Learning a second language could be beneficial for kids with autism
The benefits of bilingualism for children are fairly well-established.
Various studies have shown that kids who learn a second language at an early age are able to better process voice information, are more mentally agile at school and develop core cognitive skills like decision-making and problem-solving earlier.
Now, parents of children with autism also have reason to consider exposing their child to a second language or even actively teaching them one.
New research has found that autistic children who are bilingual might find it easier to switch between tasks than others.
Forty children aged between six and nine with and without Autistic Spectrum Disorders (ASD) were given a computer-generated test with different tasks in a study at McGill University in Montreal, Canada.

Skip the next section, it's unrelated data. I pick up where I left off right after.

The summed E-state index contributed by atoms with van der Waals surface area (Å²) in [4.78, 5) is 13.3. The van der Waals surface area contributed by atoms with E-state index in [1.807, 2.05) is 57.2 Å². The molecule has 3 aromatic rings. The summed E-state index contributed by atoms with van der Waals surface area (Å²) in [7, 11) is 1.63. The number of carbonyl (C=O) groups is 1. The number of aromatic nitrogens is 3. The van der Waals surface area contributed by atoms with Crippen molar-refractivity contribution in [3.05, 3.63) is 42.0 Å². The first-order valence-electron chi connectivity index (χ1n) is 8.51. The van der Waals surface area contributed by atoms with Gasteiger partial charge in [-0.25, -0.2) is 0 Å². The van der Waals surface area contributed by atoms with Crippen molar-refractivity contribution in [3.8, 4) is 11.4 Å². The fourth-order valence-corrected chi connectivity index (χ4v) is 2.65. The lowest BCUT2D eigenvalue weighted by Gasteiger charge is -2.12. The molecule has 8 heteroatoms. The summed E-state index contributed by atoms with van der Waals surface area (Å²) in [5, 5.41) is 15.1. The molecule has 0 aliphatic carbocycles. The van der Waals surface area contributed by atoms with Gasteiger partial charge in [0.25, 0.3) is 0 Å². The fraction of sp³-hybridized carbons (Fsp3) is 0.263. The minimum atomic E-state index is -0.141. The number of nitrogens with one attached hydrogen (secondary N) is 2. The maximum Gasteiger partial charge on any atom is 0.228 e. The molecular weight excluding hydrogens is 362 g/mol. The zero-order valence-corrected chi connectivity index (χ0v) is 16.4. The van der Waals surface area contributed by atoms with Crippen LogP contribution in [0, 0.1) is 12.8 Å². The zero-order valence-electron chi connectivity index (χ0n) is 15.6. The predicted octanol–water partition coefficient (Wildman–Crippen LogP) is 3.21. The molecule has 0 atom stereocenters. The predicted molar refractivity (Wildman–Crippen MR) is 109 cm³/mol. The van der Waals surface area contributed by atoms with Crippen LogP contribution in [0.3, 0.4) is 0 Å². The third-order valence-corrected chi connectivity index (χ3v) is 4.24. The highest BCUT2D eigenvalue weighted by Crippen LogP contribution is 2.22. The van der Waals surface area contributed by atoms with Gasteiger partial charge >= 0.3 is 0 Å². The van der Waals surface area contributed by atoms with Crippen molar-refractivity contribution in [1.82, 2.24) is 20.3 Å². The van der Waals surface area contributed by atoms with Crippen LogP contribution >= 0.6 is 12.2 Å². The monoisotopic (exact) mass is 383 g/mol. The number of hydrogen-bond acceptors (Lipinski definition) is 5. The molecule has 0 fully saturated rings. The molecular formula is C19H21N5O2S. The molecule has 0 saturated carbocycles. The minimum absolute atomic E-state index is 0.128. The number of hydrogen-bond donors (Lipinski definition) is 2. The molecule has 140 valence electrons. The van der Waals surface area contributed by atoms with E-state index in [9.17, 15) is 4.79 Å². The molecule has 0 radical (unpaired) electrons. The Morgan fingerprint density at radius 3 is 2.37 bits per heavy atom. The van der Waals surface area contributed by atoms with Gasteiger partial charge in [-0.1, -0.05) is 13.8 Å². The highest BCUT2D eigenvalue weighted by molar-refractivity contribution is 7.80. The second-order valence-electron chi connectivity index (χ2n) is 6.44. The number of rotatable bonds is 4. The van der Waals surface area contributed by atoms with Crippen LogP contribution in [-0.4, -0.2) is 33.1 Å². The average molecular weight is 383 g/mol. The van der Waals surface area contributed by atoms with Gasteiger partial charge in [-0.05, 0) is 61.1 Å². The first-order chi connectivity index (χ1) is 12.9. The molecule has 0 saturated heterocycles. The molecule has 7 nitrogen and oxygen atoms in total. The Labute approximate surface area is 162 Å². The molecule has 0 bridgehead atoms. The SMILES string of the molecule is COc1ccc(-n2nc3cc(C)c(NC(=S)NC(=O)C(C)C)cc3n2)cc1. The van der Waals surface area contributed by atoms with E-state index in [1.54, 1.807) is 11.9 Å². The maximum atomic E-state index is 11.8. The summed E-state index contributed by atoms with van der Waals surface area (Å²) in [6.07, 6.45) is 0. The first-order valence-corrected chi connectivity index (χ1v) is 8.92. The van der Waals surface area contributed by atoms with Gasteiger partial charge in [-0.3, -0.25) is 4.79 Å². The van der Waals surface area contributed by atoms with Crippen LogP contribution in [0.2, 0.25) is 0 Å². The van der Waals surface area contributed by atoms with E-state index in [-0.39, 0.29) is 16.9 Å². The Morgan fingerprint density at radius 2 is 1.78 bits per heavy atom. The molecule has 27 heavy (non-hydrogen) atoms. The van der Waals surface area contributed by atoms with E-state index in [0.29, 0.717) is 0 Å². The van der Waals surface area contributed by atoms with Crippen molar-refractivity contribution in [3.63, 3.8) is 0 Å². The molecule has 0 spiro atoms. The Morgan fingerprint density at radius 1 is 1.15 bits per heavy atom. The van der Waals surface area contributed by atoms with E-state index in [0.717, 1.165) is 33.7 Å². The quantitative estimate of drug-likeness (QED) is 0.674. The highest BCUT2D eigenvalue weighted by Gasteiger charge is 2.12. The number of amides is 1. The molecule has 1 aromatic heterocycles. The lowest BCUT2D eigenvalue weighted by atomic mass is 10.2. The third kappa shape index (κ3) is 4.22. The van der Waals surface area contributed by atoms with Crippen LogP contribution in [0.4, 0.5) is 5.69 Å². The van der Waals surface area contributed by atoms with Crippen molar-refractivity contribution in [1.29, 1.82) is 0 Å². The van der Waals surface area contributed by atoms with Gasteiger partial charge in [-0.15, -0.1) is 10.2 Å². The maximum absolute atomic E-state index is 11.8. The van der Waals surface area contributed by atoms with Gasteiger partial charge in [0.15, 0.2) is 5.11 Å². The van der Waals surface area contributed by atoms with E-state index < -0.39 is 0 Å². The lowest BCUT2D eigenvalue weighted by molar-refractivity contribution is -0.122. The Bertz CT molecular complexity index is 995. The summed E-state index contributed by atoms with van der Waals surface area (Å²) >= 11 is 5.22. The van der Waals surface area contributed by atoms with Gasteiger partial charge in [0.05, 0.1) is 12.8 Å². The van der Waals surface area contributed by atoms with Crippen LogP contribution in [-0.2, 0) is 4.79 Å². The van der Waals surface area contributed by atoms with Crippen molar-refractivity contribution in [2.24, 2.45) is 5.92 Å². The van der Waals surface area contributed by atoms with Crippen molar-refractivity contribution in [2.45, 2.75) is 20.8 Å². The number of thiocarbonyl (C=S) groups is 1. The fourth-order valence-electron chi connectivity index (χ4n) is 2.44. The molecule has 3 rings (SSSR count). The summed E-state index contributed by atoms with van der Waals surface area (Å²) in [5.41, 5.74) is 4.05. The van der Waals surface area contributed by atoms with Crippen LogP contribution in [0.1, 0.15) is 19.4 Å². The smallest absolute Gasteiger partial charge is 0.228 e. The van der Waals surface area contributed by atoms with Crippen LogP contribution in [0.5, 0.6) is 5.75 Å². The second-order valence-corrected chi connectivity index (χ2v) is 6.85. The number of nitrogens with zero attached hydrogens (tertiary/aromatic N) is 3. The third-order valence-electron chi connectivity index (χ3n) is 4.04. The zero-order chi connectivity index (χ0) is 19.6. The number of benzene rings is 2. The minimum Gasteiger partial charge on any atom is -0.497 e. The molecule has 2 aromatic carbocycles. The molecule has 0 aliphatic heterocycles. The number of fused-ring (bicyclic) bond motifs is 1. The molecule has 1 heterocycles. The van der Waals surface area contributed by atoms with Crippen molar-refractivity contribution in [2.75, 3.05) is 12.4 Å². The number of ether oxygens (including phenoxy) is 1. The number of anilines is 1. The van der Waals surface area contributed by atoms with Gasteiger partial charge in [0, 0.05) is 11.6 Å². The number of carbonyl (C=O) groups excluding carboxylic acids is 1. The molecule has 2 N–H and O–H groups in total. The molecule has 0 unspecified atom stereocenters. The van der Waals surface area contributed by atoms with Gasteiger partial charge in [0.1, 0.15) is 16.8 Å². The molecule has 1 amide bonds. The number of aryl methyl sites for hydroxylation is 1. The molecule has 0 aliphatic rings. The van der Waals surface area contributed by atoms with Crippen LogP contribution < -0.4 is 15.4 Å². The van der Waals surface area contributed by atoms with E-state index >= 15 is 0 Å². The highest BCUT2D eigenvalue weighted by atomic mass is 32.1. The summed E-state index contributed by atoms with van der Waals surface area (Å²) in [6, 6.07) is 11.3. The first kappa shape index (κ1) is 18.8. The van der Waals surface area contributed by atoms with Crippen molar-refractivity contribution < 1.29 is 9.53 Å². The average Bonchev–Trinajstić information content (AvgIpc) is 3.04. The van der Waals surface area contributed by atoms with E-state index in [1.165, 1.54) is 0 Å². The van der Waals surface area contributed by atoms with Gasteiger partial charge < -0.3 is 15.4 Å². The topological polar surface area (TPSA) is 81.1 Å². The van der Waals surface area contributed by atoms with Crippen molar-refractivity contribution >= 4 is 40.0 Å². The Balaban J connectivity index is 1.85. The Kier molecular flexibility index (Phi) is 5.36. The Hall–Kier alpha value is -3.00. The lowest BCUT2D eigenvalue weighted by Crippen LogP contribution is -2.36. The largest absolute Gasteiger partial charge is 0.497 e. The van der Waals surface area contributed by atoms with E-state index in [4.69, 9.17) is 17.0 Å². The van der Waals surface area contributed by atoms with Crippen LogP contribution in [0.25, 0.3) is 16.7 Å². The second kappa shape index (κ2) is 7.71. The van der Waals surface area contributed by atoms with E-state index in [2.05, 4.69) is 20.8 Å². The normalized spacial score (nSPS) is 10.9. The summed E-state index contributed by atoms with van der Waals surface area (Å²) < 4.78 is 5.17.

They were asked to sort items on a screen by colour and then asked to sort the same items by shape instead.
The kids with ASD who were bilingual were "significantly better" at switching between the tasks in the test than those who only spoke one language.
This is the first time bilingualism in children with ASD has been linked with cognitive flexibility, according to the paper's senior author
"This is a novel and surprising finding," said Professor Aparna Nadig from McGill's School of Communication Sciences and Disorders.
"No one has yet published research that clearly demonstrates that [the bilingual] advantage may also extend to children on the autism spectrum. And so it's very exciting to find that it does."